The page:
Anti-depressant medication usage has become commonplace by many adults in the United States. If you are one of millions of adults who use anti-depressants on a regular basis you may know, full well, the health benefits you experience from mental health medications. For adults who are depressed, the use of anti-depressants offer both short term and long term mental health benefits.
When experiencing a temporary, or short term, mental health complication, and your doctor may recommend that you take anti-depressants for only a short period of time and then wean from the medication usage once your mental health is deemed to be appropriately managed. Weaning from the medications can be challenging and it is always recommended that you wean from the medication under a doctor’s supervision.
Side effects that are common to the withdrawal of anti-depressant medications may include diarrhea, nausea, vomiting, headache pain and even hot flashes. These are all to be expected and are commonly controlled with over the counter medications. When symptoms become more severe, however, the need for medical attention may be required. It is the more expansive side effects that can ultimately even lead to life threatening complications.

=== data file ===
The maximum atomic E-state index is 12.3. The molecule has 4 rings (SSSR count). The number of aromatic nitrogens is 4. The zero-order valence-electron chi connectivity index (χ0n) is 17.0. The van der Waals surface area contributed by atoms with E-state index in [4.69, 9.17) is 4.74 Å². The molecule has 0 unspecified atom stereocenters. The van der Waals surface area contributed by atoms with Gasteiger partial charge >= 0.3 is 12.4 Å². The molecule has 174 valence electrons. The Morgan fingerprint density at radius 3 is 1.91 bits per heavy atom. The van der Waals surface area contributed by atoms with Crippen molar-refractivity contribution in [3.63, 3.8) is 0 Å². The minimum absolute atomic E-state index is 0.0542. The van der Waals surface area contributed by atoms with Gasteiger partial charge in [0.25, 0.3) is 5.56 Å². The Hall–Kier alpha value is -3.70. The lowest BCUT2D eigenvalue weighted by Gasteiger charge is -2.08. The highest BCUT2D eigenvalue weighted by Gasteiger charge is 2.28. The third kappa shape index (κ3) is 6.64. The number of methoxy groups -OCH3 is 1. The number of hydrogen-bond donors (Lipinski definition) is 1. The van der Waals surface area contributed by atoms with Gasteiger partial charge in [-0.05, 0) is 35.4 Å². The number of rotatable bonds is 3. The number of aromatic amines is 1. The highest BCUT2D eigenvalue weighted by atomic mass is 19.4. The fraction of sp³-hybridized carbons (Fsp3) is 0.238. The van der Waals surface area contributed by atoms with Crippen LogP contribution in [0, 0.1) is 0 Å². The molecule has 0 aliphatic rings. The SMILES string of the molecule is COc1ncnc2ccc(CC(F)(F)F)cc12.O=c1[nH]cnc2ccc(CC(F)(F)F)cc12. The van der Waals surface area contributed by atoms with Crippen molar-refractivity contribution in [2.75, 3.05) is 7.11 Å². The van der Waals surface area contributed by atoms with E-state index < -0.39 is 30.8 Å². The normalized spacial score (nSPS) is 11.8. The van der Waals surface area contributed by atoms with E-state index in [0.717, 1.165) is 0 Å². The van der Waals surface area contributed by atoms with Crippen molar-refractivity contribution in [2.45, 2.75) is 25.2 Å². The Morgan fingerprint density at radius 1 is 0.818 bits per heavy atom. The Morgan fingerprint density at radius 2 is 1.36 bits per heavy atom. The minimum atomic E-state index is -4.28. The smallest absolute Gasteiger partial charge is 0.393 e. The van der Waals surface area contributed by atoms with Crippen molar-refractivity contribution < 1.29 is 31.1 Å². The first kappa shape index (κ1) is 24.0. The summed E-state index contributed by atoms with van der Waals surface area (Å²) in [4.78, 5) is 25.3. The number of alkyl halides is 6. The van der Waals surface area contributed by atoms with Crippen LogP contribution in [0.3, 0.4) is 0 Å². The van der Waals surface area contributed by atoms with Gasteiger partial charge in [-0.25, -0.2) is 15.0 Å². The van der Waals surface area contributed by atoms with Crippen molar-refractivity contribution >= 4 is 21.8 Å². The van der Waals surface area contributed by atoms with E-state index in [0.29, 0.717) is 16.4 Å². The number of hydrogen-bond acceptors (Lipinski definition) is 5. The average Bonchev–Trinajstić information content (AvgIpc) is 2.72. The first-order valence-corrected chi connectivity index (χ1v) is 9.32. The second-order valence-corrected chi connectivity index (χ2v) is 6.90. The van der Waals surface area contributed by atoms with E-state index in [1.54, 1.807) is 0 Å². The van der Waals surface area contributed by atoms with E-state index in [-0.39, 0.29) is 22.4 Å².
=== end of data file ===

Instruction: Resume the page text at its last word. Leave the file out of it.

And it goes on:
Complications that are more severe, and associated with the withdrawal from anti-depressants, will include change in heart rhythm, changes in cardiac output, possible changes in blood pressure, and changes in kidney function. Each of these can be life threatening and your doctor, therefore, should manage your discontinuation of anti-depressant medication. In many cases, your doctor will develop a plan to wean you from the medications slowly by decreasing dosage over several days, weeks, and even months.
Trying to wean from anti-depressant medications without a doctor’s supervision is never recommended. In many cases, when anti-depressant medication users discontinue use, usually within two days, profound symptoms of pain and lethargy set in – a clear indicator that medical attention is required. If you feel that you no longer need anti-depressant medication, be sure to consult a healthcare professional regarding the best method to wean from the medication use and develop a plan that will minimize the medication withdrawal side effects.
Anti-depressant usage is common in the US and equally as common is the risk for life threatening side effects when medication is discontinued. To ensure your mental health and physical health are protected as best as possible, be sure to coordinate a discontinuation plan with your prescribing doctor. In doing so, you can safely remove anti-depressants from your daily medication usage.
Sources: Journal of Psychiatric Medicine, 2004: 8: 99-104